Streaming vs songwriters: Spotify's Copyright Board defence decoded

Streaming vs songwriters: Spotify's Copyright Board defence decoded

Last week, Music Week wrote these words: “Spotify is under pressure like never before. How it handles that will be crucial. For everyone.”

Well, we hate to say we told you so. Because, while at the time we were writing about the streaming service’s spat with Warner Music Group over licensing Warner/Chappell repertoire for its new India service, that pressure on their hard-won business model has now led to Daniel Ek’s company opening up a new front in its disagreement with rights-holders. And this one could prove to be much more fundamental.

To bring you up to speed: As Music Week reported way back in January 2018, the US Copyright Board decided to raise on-demand streaming subscription rates for publishers and songwriters from 10.5% of revenues to 15.1%, a move projected to lead to a 44% increase in revenues. Cue much rejoicing across the industry.

Then, last week, Spotify belatedly announced its plans to appeal against the rise. So did Amazon, Google and Pandora, although Apple Music said it was happy to pay the new rate. That led to a lot of emotive criticism that Spotify was “suing songwriters” – which it absolutely isn’t, by the way – meaning Spotify felt compelled to passionately defend its actions via one of its regular blog posts.

The blog, which is not attributed to any individual executive, lays out five things songwriters “need to know” about the dispute and positions the streaming company as a songwriter-friendly company trying to make the CRB ruling work for everyone. But can it be taken at face value? Music Week digs into the blog’s five key points – and examines what Spotify is really trying to say…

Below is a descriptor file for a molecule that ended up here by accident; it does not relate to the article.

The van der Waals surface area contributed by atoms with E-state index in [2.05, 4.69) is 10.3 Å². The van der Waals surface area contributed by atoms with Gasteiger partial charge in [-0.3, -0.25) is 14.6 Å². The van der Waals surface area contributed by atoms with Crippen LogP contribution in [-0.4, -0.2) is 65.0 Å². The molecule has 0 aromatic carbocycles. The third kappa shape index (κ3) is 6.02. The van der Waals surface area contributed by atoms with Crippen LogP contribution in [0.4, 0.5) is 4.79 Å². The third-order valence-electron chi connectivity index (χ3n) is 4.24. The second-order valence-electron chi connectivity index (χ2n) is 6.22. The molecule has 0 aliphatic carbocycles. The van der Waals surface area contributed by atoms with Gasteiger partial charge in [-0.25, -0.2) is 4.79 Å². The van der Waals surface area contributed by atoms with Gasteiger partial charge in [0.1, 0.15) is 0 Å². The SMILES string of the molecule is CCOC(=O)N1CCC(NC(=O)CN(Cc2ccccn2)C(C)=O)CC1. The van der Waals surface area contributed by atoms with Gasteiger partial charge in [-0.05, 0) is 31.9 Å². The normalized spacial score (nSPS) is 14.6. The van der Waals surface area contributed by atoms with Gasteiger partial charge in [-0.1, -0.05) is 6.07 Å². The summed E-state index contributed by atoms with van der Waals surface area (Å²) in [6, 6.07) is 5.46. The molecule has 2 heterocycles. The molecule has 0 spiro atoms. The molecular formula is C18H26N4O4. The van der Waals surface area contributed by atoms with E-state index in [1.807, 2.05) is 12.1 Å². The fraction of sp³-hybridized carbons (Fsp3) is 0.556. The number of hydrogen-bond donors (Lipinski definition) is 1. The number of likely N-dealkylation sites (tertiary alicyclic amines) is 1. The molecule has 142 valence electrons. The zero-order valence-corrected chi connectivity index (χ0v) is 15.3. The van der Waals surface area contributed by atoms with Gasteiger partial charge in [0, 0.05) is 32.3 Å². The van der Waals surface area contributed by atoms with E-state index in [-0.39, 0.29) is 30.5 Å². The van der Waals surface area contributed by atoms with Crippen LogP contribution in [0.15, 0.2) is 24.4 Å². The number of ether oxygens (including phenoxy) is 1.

1. Is Spotify suing songwriters?

What they say: “No, Spotify is not suing songwriters. Spotify, Amazon, Google, and Pandora have each individually appealed the CRB outcome. The National Music Publishers’ Association, or NMPA, also filed an appeal. An appeal is the only avenue for anyone to clarify elements of the CRB ruling.”

What they mean: This is the blog’s least disingenuous section. After all, Spotify really isn’t suing songwriters. It’s just, erm, trying not to pay them any more money. And fair enough, most businesses – let alone yet-to-make-a-regular-profit ones – would probably resist a five percentage point increase in outgoings in a key area. But, while the CRB ruling is many things, unclear doesn’t appear to be one of them. Spotify and the other companies surely don't lack clarity on what the ruling requires, they’re just unclear on how they’re going to pay for it.

2. Does Spotify think songwriters deserve to be paid more?

What they say: “Yes - this is important to songwriters and it's important to Spotify. The industry needs to continue evolving to ensure that the people who create the music we all love – artists and songwriters – can earn a living. The question is how best to achieve that goal.”

What they mean: Spotify thinks songwriters deserve to be paid more. It just thinks they just shouldn’t be paid more by Spotify. Now Spotify is a public company, it’s increasingly focused on making that elusive profit. And, having gambled big early on by giving the labels a larger slice of revenues to secure their backing, the last thing it wants to do is do the same for publishers and songwriters.

3. Do you support the CRB rates?

What they say: “We are supportive of US effective rates rising to 15% between now and 2022 provided they cover the right scope of publishing rights. But the CRB’s 15% rate doesn’t account for all these rights. For example, it doesn’t consider the cost of rights for videos and lyrics.”